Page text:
Dan Hough

How to keep scroll position between views in Backbone

Published 1 February 2015 in London, UK

In the world of modern web applications it’s common to feature “List Views” or “Table Views”, which list to the user a bunch of things like To Do items, or Tweets, or Movies, or whatever it is that the application is a manager for. When you click one item, you’re taken to the next screen where you see some more detail about it.

With a lot of item, there’s nothing more frustrating to the user than clicking through, reading the detail, then going back to list to continue scrolling and finding they’ve been put back at the top.

This usually happens if the application does not manage state between views.

The Wrong Way: No View State

  1. Render list view
  2. User scrolls down for like 5 minutes, covering loads of content
  3. User clicks item they’re interested in
  4. Create & render new item detail view
  5. Destroy list view instance
  6. User reads, clicks back
  7. Create & render new list view
  8. User closes app in frustration
  9. App cries itself to sleep 😭

The right way is surprisingly simple. The abstract solution, which I’ll explain first, can be applied to any application where this a problem. Then, I’ll go into the specific Backbone solution.

The Right Way: View State

  1. Render list view
  2. User scrolls down for like 5 minutes, covering loads of content
    • At each movement (big or small), store their current position in a static, i.e. not-attached-to-the-view-instance, property or variable
  3. User clicks item they’re interested in
  4. Create & render new item detail view
  5. Destroy list view instance
  6. User reads, clicks back
  7. Create & render new list view
    • Retrieve the stored position from the static property or variable, and make the view scroll to that position
  8. User continues scrolling, being sucked into the ever-expanding list of items appearing at the bottom of their list
  9. App happily continues doing its job 😅

Much better. Now let’s look at how to do this using Backbone.

Do it in Backbone

I’m gonna use a bit of jQuery here for some things like rendering, but for scroll position related stuff I’ll show you the vanilla JS way, too.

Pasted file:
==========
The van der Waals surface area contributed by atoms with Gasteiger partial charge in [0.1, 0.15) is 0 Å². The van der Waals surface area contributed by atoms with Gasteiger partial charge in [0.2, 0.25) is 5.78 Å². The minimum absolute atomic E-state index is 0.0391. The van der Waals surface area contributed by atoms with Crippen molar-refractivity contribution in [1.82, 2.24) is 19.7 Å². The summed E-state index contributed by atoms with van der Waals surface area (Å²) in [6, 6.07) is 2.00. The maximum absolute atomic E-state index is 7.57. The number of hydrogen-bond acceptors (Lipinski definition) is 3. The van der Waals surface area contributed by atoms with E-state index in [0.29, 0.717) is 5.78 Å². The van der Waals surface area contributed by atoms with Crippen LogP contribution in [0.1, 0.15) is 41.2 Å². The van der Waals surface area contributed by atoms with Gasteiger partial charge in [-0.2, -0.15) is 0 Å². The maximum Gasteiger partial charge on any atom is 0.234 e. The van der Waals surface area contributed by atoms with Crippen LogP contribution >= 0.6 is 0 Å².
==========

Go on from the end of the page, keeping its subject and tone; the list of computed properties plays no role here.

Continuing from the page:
/* FirstView.js */
App.FirstView = Backbone.View.extend({
	render: function () {
		var listHTML = $('<ul></ul>');
		var i;
		// For this example the first view needs to be long enough to scroll
		for (i = 1; i <= 40; i++) {
			listHTML.append('<li><a href="#second">View 1, Item number ' + i + '</a></li>');
		return this;

/* Create something to store the view state in, statically attached to the View constructor itself, rather than an instance. The default scroll position should be 0, and remember this'll only be set *once*, when this file first loads. */
App.FirstView.viewState = new Backbone.Model();
App.FirstView.viewState.set('scrollPosition', 0);

You don’t need to see SecondView.js as it just renders some HTML, but if you want to it’s on GitHub.

Next is our “main” file, which for the purposes of brevity I’m just gonna stick the router in, too.

App.Router = Backbone.Router.extend({
	routes: {
		"first": "first",
		"second": "second",

	first: function() {
		var firstView = new App.FirstView();
		/* After rendering and inserting the view into the DOM, set the scroll position immediately. */
		/* By assigning the constructor of FirstView to a property accessible elsewhere we can modify its view state */
		App.currentView = App.FirstView;

	second: function() {
		var secondView = new App.SecondView();
		App.currentView = App.SecondView;

/* This way we needn't worry about binding/unbinding from scroll for many different views */
$(document).on('scroll', function () {
	/* Not all views will be interested in maintaining scroll position, so we need to check them first. */
	if (App.currentView.viewState && typeof(App.currentView.viewState.get('scrollPosition')) !== 'undefined') {
		App.currentView.viewState.set('scrollPosition', document.body.scrollTop);
		// or
		// App.currentView.viewState.set('scrollPosition', $(document).scrollTop());

App.router = new App.Router();


App.router.navigate("first", {
	trigger: true

This all works by assigning a new Backbone Model to the constructor of whatever view that you’d like to maintain scroll position for. In our case it’s FirstView. Then, I attach a scroll event callback to the body and set the scroll position for the “current” view, as long as it already has a scroll position.

Then, whenever the view which does have a maintained scroll position is rendered, the body is scrolled down to that position.

Some things to consider

  1. In this approach, we’re binding constantly to body. If you are concerned about having too many event bindings then you might consider binding to scroll position in an extended delegateEvents function and then unbinding in undelegateEvents on a view-by-view basis.
  2. You might prefer to create a class of view which maintains scroll position and just extend from that with whatever views with which you need to do so, but my example is closer to composition than inheritance for the purpose of explicity. Using .extends would be an easy way to make your code more DRY.
  3. Some views may not be scrolling directly on body, but on some other DOM element like a div - make sure you take this into consideration. This is a good reason for letting views manage their own scroll position without help from the index/router sections of the app.


There you go! That’s an abstract example of how I’ve done it in a couple of instances. If you hadn’t done this before, it probably seems terribly simple now 😀

Maybe you know of a better way to do it, or have some improvements to my solution? Feel free to leave a comment below. Thanks for reading!

Heckle me on Twitter @basicallydan.